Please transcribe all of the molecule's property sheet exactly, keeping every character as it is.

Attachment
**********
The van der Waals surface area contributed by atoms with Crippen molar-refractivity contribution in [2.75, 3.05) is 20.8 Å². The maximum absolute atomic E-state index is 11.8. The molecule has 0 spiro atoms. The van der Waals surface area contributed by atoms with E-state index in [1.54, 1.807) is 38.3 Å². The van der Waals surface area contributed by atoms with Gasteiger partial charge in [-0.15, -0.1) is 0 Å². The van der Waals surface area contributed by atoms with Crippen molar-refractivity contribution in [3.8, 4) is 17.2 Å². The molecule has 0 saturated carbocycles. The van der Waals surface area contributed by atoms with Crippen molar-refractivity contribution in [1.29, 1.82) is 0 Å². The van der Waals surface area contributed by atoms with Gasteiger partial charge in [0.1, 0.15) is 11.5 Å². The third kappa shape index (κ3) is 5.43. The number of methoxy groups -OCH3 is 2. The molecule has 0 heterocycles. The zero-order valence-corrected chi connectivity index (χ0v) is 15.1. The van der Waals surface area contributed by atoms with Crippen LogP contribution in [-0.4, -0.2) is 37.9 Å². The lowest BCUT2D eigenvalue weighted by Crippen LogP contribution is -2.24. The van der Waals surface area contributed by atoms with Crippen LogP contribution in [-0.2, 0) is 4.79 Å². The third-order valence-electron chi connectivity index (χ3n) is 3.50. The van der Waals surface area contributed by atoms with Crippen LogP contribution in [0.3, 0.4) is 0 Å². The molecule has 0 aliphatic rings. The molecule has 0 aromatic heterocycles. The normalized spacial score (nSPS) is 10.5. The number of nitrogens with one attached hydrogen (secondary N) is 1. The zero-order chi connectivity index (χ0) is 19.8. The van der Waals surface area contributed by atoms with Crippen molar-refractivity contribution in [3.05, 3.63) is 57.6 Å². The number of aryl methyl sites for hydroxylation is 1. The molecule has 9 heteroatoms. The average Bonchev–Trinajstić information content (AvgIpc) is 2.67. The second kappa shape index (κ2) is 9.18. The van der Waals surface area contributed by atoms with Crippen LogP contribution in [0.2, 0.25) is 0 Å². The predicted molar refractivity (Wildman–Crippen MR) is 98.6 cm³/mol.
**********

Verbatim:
The van der Waals surface area contributed by atoms with Crippen molar-refractivity contribution in [2.75, 3.05) is 20.8 Å². The maximum absolute atomic E-state index is 11.8. The molecule has 0 spiro atoms. The van der Waals surface area contributed by atoms with E-state index in [1.54, 1.807) is 38.3 Å². The van der Waals surface area contributed by atoms with Gasteiger partial charge in [-0.15, -0.1) is 0 Å². The van der Waals surface area contributed by atoms with Crippen molar-refractivity contribution in [3.8, 4) is 17.2 Å². The molecule has 0 saturated carbocycles. The van der Waals surface area contributed by atoms with Crippen molar-refractivity contribution in [1.29, 1.82) is 0 Å². The van der Waals surface area contributed by atoms with Gasteiger partial charge in [0.1, 0.15) is 11.5 Å². The third kappa shape index (κ3) is 5.43. The number of methoxy groups -OCH3 is 2. The molecule has 0 heterocycles. The zero-order valence-corrected chi connectivity index (χ0v) is 15.1. The van der Waals surface area contributed by atoms with Crippen LogP contribution in [-0.4, -0.2) is 37.9 Å². The lowest BCUT2D eigenvalue weighted by Crippen LogP contribution is -2.24. The van der Waals surface area contributed by atoms with Crippen LogP contribution in [-0.2, 0) is 4.79 Å². The third-order valence-electron chi connectivity index (χ3n) is 3.50. The van der Waals surface area contributed by atoms with Crippen LogP contribution in [0.3, 0.4) is 0 Å². The molecule has 0 aliphatic rings. The molecule has 0 aromatic heterocycles. The normalized spacial score (nSPS) is 10.5. The number of nitrogens with one attached hydrogen (secondary N) is 1. The zero-order chi connectivity index (χ0) is 19.8. The van der Waals surface area contributed by atoms with Crippen molar-refractivity contribution in [3.05, 3.63) is 57.6 Å². The number of aryl methyl sites for hydroxylation is 1. The molecule has 9 heteroatoms. The average Bonchev–Trinajstić information content (AvgIpc) is 2.67. The second kappa shape index (κ2) is 9.18. The van der Waals surface area contributed by atoms with Crippen LogP contribution in [0.2, 0.25) is 0 Å². The predicted molar refractivity (Wildman–Crippen MR) is 98.6 cm³/mol.